Are there any “strengthening exercises” that can help us not to fall into this temptation?
I think there are two attitudes of mind, that if practised and reinforced, will protect us – Just as Joseph was protected “Am I in the place of God?” and as Jesus, Stephen and so many martyrs and confessors since then have been enabled to pray: “Father forgive them ...”.
The first is to continually rejoice in the new world of grace into which we have been re-born.
We were His enemies by our choice and our deeds. Yet he died to blot out our sins. If that were not enough he – Almighty God - humbled himself to beg us to repent and turn back to him. But there's more: He sent His Spirit into our innermost being, and – short of compelling us – He did everything necessary for us to repent. More still: had we just been forgiven, enabled to love Him, and given a servant's place in his household, we would have been fabulously well treated. But on top of it all He called us His sons and daughters!
In the face of all this what are the “light and momentary troubles of this world” compared to the glory we share and which we are to enjoy in all its fullness forever? (Amazingly God showers favour after favour upon us, and so, yes, He does care about even the little things of this life as well – but not when they will blight our eternal joy!)
If we delight our minds on these things. If we are forever praising God for the infinite goodness He has shown us. If we are striving to imitate His moral character in this world so that we can enjoy being with him forever. We will be building the spiritual and mental muscle necessary to forgive even when we are really badly wronged.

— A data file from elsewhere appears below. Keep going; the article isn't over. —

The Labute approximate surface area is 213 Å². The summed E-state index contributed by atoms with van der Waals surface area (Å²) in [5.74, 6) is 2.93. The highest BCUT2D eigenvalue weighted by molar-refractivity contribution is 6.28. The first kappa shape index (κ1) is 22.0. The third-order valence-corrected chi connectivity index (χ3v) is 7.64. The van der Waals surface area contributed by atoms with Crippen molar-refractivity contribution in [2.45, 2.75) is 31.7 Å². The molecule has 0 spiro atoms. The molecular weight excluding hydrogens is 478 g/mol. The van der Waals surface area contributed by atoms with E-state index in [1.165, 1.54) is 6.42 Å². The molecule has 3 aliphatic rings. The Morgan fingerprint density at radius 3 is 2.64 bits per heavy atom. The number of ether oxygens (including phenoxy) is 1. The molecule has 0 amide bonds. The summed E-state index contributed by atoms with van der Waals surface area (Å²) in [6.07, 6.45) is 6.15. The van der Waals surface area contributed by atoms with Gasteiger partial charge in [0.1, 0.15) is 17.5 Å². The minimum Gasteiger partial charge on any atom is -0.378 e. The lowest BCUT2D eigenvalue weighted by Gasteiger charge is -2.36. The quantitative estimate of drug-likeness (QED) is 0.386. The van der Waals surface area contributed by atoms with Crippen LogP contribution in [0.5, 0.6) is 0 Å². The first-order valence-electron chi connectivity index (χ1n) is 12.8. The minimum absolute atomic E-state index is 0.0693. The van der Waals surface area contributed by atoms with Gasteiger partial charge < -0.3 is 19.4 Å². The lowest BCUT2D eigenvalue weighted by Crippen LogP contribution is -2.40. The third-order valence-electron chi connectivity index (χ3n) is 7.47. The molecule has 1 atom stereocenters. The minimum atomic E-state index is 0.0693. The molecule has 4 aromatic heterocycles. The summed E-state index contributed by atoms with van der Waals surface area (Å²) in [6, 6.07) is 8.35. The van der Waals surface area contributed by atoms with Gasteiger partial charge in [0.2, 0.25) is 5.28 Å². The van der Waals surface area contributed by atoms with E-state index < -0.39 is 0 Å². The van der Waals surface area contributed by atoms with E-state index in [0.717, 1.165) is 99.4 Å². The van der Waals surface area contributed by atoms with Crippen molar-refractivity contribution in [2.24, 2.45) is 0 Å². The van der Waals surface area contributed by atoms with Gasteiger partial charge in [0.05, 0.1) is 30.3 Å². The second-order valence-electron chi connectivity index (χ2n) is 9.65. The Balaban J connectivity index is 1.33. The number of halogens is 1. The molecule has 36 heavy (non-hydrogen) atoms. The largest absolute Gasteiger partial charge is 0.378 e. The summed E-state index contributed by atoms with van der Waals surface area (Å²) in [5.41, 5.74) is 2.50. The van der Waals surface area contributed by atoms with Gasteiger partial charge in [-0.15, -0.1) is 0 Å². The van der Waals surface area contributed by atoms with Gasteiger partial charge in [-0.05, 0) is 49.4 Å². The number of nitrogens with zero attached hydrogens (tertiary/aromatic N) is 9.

The second mental exercise is a human commercial analogy. Some years ago our local video rental store went out of business. Some time later we (with many others I guess) got a letter from a collection agency. It said it had “bought” all the video store's debts. And going through the books they found we had owed the video store some unpaid late fines. They now demanded we pay these to them – or else! Of course having sold their bad debts to the collection agency the owners of the store could not try to collect these debts themselves - they now belonged to someone else!
Let's play a mental game. The Bible talks about us dying to our old life and being born again into a new life in Christ. Let's pretend we are the spiritual equivalent of that video store going out of business. Jesus is like the debt collectors who bought the bad debts. He took away our sins on the cross: he also bought all the sins done against us. He owns them now. He is the only one who has the right to collect them. We can't.
He can “collect” on them, or forgive them – that's frankly none of our business! We sold them. They're gone. In this analogy “forgiving” is just us reminding ourselves of this fact!
An FAQ is: Do those who wronged us have to repent, or say they are sorry before we forgive them? Absolutely not! Certainly it would be better for them if they made amends – Jesus told us so. But that is between Him as the new owner of the “sin-against-us”, and them. We have to forgive from the heart regardless and to keep reminding ourselves that we have done so simply because their “sin-against-us” no longer belongs to us but to Him.